State Department must do more to make foreign assistance for children transparentChild Rights
In Children’s Budget 2020, First Focus on Children sought to identify and categorize — for the first time — how much of the U.S. foreign assistance budget benefits children and youth. Our analysis found that federal funding is spread among 26 to 30 offices, depending on the fiscal year. We synthesized data from various government entities, non-governmental organizations, experts, coalitions, and other stakeholders to inform our work and to find the best data for making our assessment. We found that the U.S. government currently does no centralized tracking and monitoring of funding streams that specifically benefit children. Rather, myriad accounts, sub-accounts, and program directives both directly and indirectly benefit children abroad. Unlike the domestic side of the budget, international expenditures on children are difficult — and sometimes impossible — to track until years after they are disbursed.
Based on our experiences, First Focus read with interest the recently released report from the General Accounting Office that recommended improving monitoring and evaluation of the State Department’s Foreign Assistance Data Review (FADR). Launched in 2014 in response to concerns from members of Congress, the State Department Inspector General, and the GAO about the Department’s ability to track and report foreign assistance, the FADR was intended to modify the existing agency-wide data systems to improve financial and programmatic data. It was largely completed by December 2020. The GAO’s report, entitled “Foreign Assistance: State Department Should Better Assess Results of Efforts to Improve Financial and Some Program Data,” found that while the State Department had implemented most of its plan, it still had no mechanisms in place to know whether FADR was addressing the problems.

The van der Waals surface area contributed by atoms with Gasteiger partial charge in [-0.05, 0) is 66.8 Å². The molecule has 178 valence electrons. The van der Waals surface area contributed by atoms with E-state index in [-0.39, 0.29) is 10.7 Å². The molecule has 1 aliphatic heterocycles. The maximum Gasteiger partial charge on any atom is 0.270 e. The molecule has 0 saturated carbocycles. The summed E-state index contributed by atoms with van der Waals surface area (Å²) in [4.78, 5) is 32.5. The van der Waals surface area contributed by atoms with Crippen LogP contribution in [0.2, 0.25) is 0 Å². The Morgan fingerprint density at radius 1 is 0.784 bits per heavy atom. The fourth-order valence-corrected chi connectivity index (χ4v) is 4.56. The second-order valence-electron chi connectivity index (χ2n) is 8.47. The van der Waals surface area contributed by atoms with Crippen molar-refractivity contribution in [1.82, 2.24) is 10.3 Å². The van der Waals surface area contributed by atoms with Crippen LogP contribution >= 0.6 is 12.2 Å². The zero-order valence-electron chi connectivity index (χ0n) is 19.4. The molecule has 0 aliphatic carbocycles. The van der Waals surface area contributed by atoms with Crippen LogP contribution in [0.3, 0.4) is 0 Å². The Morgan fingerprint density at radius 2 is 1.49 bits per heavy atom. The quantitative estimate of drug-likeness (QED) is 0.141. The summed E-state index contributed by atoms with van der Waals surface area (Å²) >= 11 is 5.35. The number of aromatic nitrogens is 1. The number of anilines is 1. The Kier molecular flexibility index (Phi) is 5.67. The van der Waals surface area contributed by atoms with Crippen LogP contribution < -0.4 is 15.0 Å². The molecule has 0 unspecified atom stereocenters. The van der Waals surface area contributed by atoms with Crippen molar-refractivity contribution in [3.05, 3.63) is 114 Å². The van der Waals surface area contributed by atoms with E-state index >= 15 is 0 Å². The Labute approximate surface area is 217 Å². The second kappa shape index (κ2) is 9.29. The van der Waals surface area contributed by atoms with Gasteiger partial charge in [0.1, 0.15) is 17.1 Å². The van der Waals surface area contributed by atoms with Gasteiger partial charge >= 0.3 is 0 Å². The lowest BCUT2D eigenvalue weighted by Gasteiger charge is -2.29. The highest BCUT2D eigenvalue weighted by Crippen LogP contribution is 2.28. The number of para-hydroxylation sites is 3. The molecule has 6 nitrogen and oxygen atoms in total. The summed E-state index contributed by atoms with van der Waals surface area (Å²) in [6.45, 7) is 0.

GAO’s review of the FADR assessed the status of the State Department’s plan to improve tracking and reporting of foreign assistance. The FADR plan addressed some data gaps and changed requirements for getting foreign assistance data. However, a State IG report found that many bureaus managing foreign assistance were unaware of the planned changes to agency-wide systems. Furthermore, the FADR plan lacked a monitoring and evaluation (M&E) component to assess effectiveness, address any problems or challenges, and ensure compliance with affected bureaus.
The FADR changes were applied between fiscal years 2017 and 2020. Yet, when First Focus on Children included these fiscal years in our Children’s Budget, we found that it was still challenging to track data. The GAO report also stated two tracking systems, ForeignAssistance.gov and Foreign Aid Explorer are to be consolidated. We found the ForeignAssistance.gov website difficult to navigate and worry about the data integration with Foreign Aid Explorer.
Funding for children is either opaque or impossible to track without the adoption of practices and procedures designed to better follow the investments. While we are pleased to see the FADR plan being implemented, more must be done to make this funding transparent and allow stakeholders to track progress on these programs. We suggest soliciting feedback from non-governmental organizations as part of the monitoring and evaluation plan to ensure the FADR plan improves and fulfills its stated goals. Policymakers cannot make international budgeting priorities without knowing how effectively they address the most vulnerable populations—including global children and youth.